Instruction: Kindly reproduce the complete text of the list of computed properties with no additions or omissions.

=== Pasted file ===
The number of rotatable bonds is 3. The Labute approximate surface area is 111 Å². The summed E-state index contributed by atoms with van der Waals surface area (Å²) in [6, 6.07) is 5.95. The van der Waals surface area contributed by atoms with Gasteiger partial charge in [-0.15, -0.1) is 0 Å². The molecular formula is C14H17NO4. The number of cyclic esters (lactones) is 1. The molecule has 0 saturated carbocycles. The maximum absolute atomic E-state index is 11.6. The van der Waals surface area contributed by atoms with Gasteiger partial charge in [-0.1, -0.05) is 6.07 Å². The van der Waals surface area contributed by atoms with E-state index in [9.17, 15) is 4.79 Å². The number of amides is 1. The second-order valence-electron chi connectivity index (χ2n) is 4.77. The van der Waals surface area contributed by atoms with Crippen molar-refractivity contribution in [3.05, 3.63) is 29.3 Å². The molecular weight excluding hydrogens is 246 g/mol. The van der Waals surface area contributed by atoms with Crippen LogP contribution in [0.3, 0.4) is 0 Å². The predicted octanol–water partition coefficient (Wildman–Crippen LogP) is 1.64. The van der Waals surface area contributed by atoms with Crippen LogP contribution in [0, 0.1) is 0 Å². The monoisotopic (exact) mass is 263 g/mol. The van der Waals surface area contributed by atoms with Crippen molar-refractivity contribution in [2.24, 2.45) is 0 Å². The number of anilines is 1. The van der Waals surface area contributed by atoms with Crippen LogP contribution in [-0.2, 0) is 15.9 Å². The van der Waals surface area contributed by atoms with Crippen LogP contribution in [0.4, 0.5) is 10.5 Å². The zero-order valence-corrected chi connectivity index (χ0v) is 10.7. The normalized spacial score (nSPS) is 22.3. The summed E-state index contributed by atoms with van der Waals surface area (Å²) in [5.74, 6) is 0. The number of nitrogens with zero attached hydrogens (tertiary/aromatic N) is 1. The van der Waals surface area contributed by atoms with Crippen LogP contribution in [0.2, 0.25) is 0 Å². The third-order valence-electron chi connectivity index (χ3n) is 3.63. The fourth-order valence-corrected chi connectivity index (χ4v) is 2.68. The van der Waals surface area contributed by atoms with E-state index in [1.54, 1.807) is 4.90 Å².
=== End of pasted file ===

The number of rotatable bonds is 3. The Labute approximate surface area is 111 Å². The summed E-state index contributed by atoms with van der Waals surface area (Å²) in [6, 6.07) is 5.95. The van der Waals surface area contributed by atoms with Gasteiger partial charge in [-0.15, -0.1) is 0 Å². The molecular formula is C14H17NO4. The number of cyclic esters (lactones) is 1. The molecule has 0 saturated carbocycles. The maximum absolute atomic E-state index is 11.6. The van der Waals surface area contributed by atoms with Gasteiger partial charge in [-0.1, -0.05) is 6.07 Å². The van der Waals surface area contributed by atoms with E-state index in [9.17, 15) is 4.79 Å². The number of amides is 1. The second-order valence-electron chi connectivity index (χ2n) is 4.77. The van der Waals surface area contributed by atoms with Crippen molar-refractivity contribution in [3.05, 3.63) is 29.3 Å². The molecular weight excluding hydrogens is 246 g/mol. The van der Waals surface area contributed by atoms with Crippen LogP contribution in [0.3, 0.4) is 0 Å². The predicted octanol–water partition coefficient (Wildman–Crippen LogP) is 1.64. The van der Waals surface area contributed by atoms with Crippen LogP contribution in [0, 0.1) is 0 Å². The monoisotopic (exact) mass is 263 g/mol. The van der Waals surface area contributed by atoms with Crippen molar-refractivity contribution in [2.24, 2.45) is 0 Å². The number of anilines is 1. The van der Waals surface area contributed by atoms with Crippen LogP contribution in [-0.2, 0) is 15.9 Å². The van der Waals surface area contributed by atoms with Crippen LogP contribution in [0.4, 0.5) is 10.5 Å². The zero-order valence-corrected chi connectivity index (χ0v) is 10.7. The normalized spacial score (nSPS) is 22.3. The summed E-state index contributed by atoms with van der Waals surface area (Å²) in [5.74, 6) is 0. The number of nitrogens with zero attached hydrogens (tertiary/aromatic N) is 1. The van der Waals surface area contributed by atoms with Crippen LogP contribution in [0.2, 0.25) is 0 Å². The third-order valence-electron chi connectivity index (χ3n) is 3.63. The fourth-order valence-corrected chi connectivity index (χ4v) is 2.68. The van der Waals surface area contributed by atoms with E-state index in [1.54, 1.807) is 4.90 Å².